From The Prison Of The 'Isms'

Mister Dooley, a fictional newspaper character at the last turn of the century, described a fanatic as someone who viewed himself as "doing what the Lord would do - if He only had the facts." The century that followed was beset by just such grandiose fanaticism, and it became the bloodiest in all of human history. Will we see a sequel in the century to come? Communism and Nazism are gone, but their suffixes remain. The biggest of the big political questions is whether other malignant "isms" can be held in check. The health of the new century hinges on the answer.

The mother of all isms is utopianism, the belief that some belief structure can bring a perfect world. This has proved to be history's greatest mirage. We've learned the hard way that ideologies imbued with great certitude tend to be dangerous. That's not an argument against firm convictions or even against spreading them. But it does suggest that the world is safer when we are moderating ideology rather than imposing it; when we think for ourselves rather than submit to what the historian Robert Conquest calls "mindslaughter."

The big struggle ahead is between globalism and nationalism, with fundamentalism the wild card. So far, the best logic for the eventual triumph of global thinking is technological: cyberspace knows no borders. Just as 19th-century national technologies such as the transcontinental railroad aided nationalism, so 21st-century international technologies such as the Internet will aid internationalism. To be successful, bad ideologies need to seal off dissent; that's the idea behind totalitarianism. As technology breaches the old self-contained vessels of information, the whole notion of mind control will be much more difficult. It sometimes seems the only big ideology of the future will be what might be called "dot-comism," which, given its endlessly pluralistic nature, is not really an ideology at all. In this century, Marxists and Freud-ians depended on elaborate and exclusionary hierarchies of expertise. In the new world, big-thinking theoretical experts can expect to die a death of a thousand e-mail cuts.

As the Internet expands, some even believe that nations will eventually be replaced by cybercommunities. Or perhaps the struggle will be between artificial intelligence and what we still think of as the real thing, with "humanism" or "bioism" representing a preference for people over machines. In the meantime, technology is essentially neutral - an amplifier of existing ideologies that spreads all modes of thinking: hate and human rights; extreme capitalism and extreme environmentalism; dogmatism and moral relativism.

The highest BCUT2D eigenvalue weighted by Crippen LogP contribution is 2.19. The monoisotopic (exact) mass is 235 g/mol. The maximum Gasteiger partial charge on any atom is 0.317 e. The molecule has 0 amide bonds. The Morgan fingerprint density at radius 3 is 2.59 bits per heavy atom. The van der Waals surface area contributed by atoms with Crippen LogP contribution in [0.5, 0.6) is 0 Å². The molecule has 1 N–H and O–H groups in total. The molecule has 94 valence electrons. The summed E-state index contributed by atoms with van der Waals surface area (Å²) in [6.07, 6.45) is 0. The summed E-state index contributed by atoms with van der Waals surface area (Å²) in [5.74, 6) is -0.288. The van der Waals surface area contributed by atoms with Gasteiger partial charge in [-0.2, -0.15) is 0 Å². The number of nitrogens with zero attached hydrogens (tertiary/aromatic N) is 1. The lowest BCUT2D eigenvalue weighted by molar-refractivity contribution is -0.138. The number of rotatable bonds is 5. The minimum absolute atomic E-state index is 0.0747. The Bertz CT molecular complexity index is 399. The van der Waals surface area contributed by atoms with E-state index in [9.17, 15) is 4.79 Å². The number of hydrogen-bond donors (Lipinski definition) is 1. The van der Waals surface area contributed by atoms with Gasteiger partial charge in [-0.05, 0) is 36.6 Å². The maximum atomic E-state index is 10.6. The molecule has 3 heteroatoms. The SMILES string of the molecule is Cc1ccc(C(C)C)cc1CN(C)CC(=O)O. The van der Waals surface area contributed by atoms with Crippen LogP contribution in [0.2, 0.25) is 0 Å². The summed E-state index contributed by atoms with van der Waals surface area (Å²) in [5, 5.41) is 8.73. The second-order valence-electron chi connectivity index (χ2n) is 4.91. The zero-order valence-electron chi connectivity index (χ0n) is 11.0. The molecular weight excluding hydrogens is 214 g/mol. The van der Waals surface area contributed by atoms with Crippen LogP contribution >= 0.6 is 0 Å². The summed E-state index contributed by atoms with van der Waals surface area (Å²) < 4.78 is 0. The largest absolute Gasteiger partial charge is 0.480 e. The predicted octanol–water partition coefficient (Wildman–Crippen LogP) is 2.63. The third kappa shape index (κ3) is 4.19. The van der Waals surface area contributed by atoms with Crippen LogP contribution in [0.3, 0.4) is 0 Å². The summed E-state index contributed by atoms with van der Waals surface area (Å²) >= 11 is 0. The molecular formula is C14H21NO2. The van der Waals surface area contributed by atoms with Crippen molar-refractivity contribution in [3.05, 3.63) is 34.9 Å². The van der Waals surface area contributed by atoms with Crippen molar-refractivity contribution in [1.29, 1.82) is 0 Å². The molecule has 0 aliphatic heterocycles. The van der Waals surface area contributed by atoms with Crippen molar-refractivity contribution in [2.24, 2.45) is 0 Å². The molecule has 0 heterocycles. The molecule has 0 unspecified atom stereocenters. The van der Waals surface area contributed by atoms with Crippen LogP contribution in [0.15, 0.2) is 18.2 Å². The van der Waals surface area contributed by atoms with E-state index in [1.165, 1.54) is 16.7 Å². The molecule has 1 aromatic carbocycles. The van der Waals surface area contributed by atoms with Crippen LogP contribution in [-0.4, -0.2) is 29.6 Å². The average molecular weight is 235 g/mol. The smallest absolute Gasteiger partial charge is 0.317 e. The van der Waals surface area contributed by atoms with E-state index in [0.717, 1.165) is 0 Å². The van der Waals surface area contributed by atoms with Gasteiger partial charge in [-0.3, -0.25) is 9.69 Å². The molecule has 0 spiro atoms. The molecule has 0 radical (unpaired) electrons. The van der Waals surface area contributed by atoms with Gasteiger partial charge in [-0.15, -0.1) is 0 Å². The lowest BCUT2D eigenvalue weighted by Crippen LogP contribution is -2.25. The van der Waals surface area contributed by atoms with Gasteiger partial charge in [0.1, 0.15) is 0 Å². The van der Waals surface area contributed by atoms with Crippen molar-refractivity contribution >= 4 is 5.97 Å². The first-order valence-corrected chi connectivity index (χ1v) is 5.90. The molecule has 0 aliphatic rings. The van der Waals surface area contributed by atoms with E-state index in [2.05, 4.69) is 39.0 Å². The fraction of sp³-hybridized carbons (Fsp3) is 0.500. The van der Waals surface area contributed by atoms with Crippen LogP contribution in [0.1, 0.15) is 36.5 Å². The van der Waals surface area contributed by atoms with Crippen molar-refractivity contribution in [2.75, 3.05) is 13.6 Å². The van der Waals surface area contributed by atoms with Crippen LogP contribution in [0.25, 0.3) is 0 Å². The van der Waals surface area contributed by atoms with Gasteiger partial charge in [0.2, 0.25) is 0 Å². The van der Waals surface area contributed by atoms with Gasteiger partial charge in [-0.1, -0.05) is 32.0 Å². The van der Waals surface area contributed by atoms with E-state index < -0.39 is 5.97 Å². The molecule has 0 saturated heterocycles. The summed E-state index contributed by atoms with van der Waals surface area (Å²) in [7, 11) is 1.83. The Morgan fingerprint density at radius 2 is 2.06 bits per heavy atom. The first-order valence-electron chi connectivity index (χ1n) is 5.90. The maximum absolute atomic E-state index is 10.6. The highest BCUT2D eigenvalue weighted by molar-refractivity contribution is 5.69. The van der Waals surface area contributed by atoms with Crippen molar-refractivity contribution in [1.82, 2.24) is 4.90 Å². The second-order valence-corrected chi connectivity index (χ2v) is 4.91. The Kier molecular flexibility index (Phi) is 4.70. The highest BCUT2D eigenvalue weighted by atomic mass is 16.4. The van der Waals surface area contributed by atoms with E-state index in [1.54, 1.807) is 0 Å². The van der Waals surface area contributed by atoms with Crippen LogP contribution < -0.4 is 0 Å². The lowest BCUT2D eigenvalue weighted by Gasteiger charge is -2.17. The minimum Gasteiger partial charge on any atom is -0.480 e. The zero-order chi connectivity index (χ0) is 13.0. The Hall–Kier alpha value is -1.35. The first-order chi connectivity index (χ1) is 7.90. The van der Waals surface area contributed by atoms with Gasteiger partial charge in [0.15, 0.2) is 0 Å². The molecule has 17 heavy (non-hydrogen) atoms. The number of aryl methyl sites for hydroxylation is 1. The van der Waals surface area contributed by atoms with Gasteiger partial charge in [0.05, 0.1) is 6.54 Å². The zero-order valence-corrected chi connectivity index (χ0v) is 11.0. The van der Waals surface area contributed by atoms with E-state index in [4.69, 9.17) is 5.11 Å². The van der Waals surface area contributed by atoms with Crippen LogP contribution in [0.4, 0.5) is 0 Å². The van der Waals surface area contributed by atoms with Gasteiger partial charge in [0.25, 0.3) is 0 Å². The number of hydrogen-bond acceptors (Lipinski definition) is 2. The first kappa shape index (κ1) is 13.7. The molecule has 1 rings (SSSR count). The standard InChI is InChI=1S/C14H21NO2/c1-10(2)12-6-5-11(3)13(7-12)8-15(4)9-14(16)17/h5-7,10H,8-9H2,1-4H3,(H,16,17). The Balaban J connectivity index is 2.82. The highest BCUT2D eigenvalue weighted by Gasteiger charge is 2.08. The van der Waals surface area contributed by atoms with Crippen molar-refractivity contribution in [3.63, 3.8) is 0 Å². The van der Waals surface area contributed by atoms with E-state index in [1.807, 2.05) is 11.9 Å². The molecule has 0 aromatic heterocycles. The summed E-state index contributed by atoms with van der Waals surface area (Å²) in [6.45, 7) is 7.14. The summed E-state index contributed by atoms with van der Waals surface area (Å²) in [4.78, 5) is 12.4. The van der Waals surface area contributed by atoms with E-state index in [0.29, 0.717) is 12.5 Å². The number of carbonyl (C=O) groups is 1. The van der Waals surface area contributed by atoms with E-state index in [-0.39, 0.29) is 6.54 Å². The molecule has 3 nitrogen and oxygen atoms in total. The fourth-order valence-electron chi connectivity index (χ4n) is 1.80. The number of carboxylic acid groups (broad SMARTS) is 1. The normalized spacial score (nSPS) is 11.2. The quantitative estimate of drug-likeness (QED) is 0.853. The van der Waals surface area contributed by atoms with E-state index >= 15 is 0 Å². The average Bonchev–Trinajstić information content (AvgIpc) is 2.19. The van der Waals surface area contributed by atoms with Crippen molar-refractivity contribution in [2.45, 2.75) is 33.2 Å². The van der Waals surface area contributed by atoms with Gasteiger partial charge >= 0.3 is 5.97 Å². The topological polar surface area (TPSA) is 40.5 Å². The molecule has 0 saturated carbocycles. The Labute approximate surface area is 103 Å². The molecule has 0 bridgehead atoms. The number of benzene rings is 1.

The isms that would seem most directly threatened by the Internet are nationalism and its economic face, protectionism. If history has proved anything, it's that the economic case for erecting barriers is weak. But for many nations, the political case remains strong. In fact, the more globalization takes hold, the stronger the nationalist reaction is likely to be. This is partly the result of convenient resentment against the United States. If you're trying to hang on to power, from China to Russia to the Middle East, stirring up nationalist fervor is still a good strategy.

And there's a deeper psychological pull. "The need to sanctify our ancestors or leave something for posterity is just not satisfied by global networks," says the writer Jim Sleeper. "They don't satisfy that longing precisely because they're instantaneous." No one has yet picketed in favor of "globalism" (which spellcheck still doesn't even recognize as a word). The war over Kosovo was a setback for sovereignty, but it still has plenty of kick left in it. In fact, the more international the world becomes, the greater the odds of what Sleeper calls "reactive retribalization." Still-incoherent glimmers of that are present in the emerging backlash against free trade. We may find soon that the speed of light is blinding us to powerful older visions.

If nationalism reflects the urge to preserve common heritage, fundamentalism is about spiritual longing in a sinful and materialistic world. While Jewish and Christian fundamentalism are growing, the most potent form is Islamic, dating back to the rise of the Ayatollah Khomeini in 1979. Terrorism remains a major threat in the new century, but many of the fears of Islamic fundamentalism are overblown. The vast majority of the world's 1 billion Muslims are not extremists, and even the extremists are too badly split for a worldwide movement. The doctrinal disputes within Islam, which have already led to political crises in Iran, Algeria and elsewhere, won't end any time soon. Even so, the pace of modernization will keep fundamentalism alive and potentially dangerous.

The second half of the 20th century was less bloody than the first in part because a healthy reaction against communism, nationalism and militarism set in. Racism, which was once a proud and aggressive ideology, has been pushed into the closet. Perhaps the century's most important movement - feminism - has, in the United States, been largely transformed into careerism, while Freudianism has gone pop. Across the world, major ideas are in retreat. The biggest isms in Russia nowadays are alcoholism and cynicism. The latter will, if left untreated, leave societies open to far more malevolent ideas. The best antidote can be found in two more isms - skepticism and idealism. Properly blended, they offer the best hope of charting a well-balanced middle course through the tumult ahead.

From The Prison Of The 'Isms' | News